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Ospreys squawking mad: Geese take over nest at Missoula baseball stadium

A nesting pair of Canada geese have displaced  the ospreys that traditionally nest  on the pole overlooking Ogren-Allegiance Park in Missoula.

MISSOULA (AP) — A goose has taken over an osprey nest in Missoula, leaving the birds of prey returning for the summer season homeless and squawking mad.

The Missoulian reports the goose was hunched over her eggs Thursday at the Missoula Osprey’s baseball stadium, vigorously defending the nest on the manmade platform.

The two ospreys have tried building new nests, but they have been blown out of a tree, shooed away from a bank of lights and evicted from a crane and a power pole.

Crews were out Thursday to remove the osprey’s early efforts to build a nest on the pole and placed yellow hoops on other poles in the area to deter future nesting, according to NorthWestern Energy spokesman Butch Larcombe.

“They really need a spot,” said Julie Toenyes, a neighbor who has been observing the birds during twice-daily walks. “I’ve been watching these birds for four years. They’re stressed out right now, squawking and crying almost all day long. They’re frantic.”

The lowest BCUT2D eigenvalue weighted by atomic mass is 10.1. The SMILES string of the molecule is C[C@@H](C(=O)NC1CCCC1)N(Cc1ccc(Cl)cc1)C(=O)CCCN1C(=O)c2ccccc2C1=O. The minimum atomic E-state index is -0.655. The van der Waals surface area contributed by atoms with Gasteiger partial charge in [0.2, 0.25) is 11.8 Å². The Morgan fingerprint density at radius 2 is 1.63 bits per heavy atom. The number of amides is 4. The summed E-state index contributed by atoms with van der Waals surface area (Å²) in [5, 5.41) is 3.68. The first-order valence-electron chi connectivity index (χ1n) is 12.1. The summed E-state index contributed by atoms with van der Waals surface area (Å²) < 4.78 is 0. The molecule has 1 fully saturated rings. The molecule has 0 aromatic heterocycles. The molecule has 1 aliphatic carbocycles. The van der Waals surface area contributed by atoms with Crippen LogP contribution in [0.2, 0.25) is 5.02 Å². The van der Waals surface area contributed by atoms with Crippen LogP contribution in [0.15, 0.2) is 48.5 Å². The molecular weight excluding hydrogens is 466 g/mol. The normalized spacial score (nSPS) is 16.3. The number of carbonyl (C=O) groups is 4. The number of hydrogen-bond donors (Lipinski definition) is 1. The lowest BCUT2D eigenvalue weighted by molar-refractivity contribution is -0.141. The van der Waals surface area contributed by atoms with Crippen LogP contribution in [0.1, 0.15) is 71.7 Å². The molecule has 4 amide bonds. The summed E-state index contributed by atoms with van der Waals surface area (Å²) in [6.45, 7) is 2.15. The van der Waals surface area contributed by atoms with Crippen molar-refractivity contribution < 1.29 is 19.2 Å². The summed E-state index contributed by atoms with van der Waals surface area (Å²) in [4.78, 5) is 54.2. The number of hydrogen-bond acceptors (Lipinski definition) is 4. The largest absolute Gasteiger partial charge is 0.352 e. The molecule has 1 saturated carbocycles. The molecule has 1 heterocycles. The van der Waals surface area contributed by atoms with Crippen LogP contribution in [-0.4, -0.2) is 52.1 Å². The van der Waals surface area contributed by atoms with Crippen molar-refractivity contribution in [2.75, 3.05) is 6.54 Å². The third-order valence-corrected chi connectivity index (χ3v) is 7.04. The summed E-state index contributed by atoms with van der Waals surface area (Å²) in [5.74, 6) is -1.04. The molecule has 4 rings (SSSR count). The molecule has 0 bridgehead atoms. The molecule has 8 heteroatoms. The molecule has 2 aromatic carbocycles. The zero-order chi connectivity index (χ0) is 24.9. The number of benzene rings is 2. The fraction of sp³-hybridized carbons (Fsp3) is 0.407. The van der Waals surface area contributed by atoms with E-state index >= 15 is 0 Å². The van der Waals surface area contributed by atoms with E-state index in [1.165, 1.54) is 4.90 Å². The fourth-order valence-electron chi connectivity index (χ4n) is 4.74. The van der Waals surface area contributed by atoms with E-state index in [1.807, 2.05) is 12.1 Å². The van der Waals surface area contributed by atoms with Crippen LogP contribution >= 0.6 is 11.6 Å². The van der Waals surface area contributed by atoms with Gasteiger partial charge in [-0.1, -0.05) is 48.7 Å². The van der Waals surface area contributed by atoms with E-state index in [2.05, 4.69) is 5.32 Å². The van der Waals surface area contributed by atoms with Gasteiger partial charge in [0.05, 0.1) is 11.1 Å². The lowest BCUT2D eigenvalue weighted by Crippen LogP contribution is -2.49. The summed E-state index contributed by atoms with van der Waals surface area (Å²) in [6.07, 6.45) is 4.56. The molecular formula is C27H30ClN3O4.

Canada goose eggs incubate 24 to 30 days. Once they’ve hatched, the goose will encourage her young from the nest.

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That may come in time to allow the osprey to reclaim the nest, said Rob Domenech of the Raptor View Research Institute.

There has been discussion among NorthWestern Energy, the city of Missoula and Montana Fish, Wildlife and Parks about erecting another platform for the displaced osprey.

“Right now the decision is to hold off doing that,” Larcombe said. “The plan is to try to buy some time until the geese leave and hope the osprey can go back to their nest.”

Osprey team vice president Matt Ellis issued a news release Thursday that said jokingly there are no plans to change the team name to the Missoula Geese.

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